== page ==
For Authorial Intent you could read Barthes Death of the Author.
I was thinking you should talk about The Room (the Tommy Wisseau film) for authorial intent vs public perception/value. Since The Disaster Artist I feel like it has a broader pop culture awareness.
Dale Smith says
I look forward to a conversation about interpreting literature. A few texts to consider: Wimsatt and Beardsley’s influential book on textualism, “The Verbal Icon: Studies in the Meaning of Poetry;” Stanley Fish’s reader-response hermeneutics, “Is There a Text in This Class?;” E.D. Hirsch’s defense of authorial intent, “Validity in Interpretation;” David Couzen Hoy’s survey, “The Critical Circle: Literature, History, and Philosophical Hermeneutics.” The list could go on, but these books and citations from their bibliographies could make for a great discussion. Thanks for all your work!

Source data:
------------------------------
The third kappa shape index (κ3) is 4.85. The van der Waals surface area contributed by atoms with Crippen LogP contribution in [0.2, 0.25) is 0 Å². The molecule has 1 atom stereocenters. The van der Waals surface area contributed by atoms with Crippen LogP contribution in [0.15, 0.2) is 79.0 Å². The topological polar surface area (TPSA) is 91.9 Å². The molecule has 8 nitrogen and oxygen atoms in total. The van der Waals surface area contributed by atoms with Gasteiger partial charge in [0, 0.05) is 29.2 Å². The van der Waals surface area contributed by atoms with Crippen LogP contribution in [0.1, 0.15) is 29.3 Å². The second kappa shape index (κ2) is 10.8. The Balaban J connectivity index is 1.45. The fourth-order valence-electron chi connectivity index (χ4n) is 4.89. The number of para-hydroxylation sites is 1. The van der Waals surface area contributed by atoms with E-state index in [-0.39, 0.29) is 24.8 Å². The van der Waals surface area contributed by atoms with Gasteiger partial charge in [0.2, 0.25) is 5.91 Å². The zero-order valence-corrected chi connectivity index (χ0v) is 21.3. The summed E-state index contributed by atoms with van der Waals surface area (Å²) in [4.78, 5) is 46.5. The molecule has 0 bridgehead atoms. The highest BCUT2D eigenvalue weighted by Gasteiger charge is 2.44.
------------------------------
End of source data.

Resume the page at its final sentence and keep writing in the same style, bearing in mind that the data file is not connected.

Robert Williams says
To Wes’s request for readings on intention and interpretation: it would be great to hear a discussion of G.E.M Anscombe’s book Intention together with a look at an exchange among Stanley Cavell (“Music Discomposed”), Joseph Margolis, and Monroe Beardsley. Cavell responds pointedly to Margolis’s and Beardsley’s criticisms of him in “A Matter of Meaning It,” one of the best treatments of aesthetics and intention I know of; all four of these essays are available in a volume called Art, Mind and Religion, eds. Capitan and Merrill, University of Puttsburgh Press, 1965. Cavell’s two essays are reprinted in his Must We Mean What We Say?
Peter Sattler says
Nice suggestion, Robert. Cavell is terrific,and he deserves a show, regardless of the topic. Cavell’s work also speaks, clearly, to the episode concerns about what a philosopher does when he or she reads a work philosophically, in light of philosophy, through the lens of philosophy, etc. Perhaps they could read a selection of literature-minded philosophers and their interpretive essays (e.g., Cavell, Nussbaum, Rorty, Pippin) and see how they work.